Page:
Thursday, September 19, 2019

Gibbons v Ogden Decision Fair or Unfair :: essays papers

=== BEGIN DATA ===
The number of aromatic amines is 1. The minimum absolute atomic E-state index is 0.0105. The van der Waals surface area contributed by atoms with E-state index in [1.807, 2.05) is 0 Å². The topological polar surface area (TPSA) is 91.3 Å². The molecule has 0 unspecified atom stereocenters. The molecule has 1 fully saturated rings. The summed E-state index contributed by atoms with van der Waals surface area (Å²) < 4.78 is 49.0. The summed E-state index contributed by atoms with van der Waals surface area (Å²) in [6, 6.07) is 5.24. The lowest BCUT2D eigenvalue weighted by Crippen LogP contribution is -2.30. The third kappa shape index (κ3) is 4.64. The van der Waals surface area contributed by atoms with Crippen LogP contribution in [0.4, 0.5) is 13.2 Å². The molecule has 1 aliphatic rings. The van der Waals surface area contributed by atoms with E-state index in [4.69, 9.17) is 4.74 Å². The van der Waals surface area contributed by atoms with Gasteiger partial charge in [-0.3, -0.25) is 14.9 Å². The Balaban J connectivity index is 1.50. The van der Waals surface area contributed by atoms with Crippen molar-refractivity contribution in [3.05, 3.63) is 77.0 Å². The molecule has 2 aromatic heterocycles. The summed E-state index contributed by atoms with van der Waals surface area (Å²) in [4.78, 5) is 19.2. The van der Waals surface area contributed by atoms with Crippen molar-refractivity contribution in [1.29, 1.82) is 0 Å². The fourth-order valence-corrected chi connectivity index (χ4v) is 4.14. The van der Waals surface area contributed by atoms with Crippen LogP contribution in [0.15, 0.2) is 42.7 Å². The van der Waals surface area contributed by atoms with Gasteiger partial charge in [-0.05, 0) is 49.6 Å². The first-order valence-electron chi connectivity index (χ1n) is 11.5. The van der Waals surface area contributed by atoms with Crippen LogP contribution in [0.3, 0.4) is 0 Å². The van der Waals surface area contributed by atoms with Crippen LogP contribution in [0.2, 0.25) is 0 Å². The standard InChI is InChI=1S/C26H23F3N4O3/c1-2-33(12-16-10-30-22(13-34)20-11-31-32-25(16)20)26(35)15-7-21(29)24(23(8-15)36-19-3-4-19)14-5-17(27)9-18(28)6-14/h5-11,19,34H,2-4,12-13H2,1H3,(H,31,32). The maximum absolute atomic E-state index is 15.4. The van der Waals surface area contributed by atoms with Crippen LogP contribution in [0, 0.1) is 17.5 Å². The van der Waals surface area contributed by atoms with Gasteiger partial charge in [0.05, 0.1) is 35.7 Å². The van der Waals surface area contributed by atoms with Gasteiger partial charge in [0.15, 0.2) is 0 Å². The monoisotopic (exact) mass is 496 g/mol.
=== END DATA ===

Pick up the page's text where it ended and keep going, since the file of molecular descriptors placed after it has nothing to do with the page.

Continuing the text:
Gibbons v Ogden Decision Fair or Unfair The decision in the Gibbons v. Ogden case is, in my opinion, a very just and fair one. Many believe it to be the first anti- trust decision in U.S. history. The economic results cannot be over-estimated, a different decision could have resulted in completely different circumstances than with which we are accustomed to today. The free flow of commerce, which we seem to almost take for granted in modern economics and business, may have never been a possibility without decisions such as this. Monopolies did not allow for equal division of business and therefore was unjust. If all men are created equal they should be given equal opportunities. The New York Livingston-Fulton monopoly clearly subjected any potential competition to harsh conditions that would make it impossible for them to keep up in their business. Travel by steamboat was much faster than any other means in the time of this case and to give complete control to only one partnership was unfair. Under the constitution Congress has the right to regulate commerce. Although the monopoly was a form of internal state trade regulation it directly impacted on inter-state trade after a number of states passed laws to come back at the New York monopoly. Therefore, Congress had the right to intervene and end the monopoly. To completely understand the impact of the Gibbons-Ogden decision it is necessary to understand the situation surrounding it. In 1798 Robert R. Livingston secured an exclusive twenty year grant from the New York legislature. By the terms of this grant he could exclusively navigate by steam the rivers and other waters of the state, provided that within two years he should build a boat which would make four miles an hour against the current of the Hudson River. The legislature had no faith whatsoever in the project but the decision was still made against the many jeers. The terms of the grant were not met and it was renewed in 1803, this time to Livingston and his new partner, Robert Fulton. It was renewed once more in 1807 and finally that August Fulton’s steamboat made its first successful trip from New York to Albany. The following year the Legislature, fully aware of the practical significance of Fulton’s achievement, passed a law stating that for each new boat navigated on New York waters by Fulton and Livingston that they should be provided with a five year extension to their monopoly, which may not exceed thirty years.

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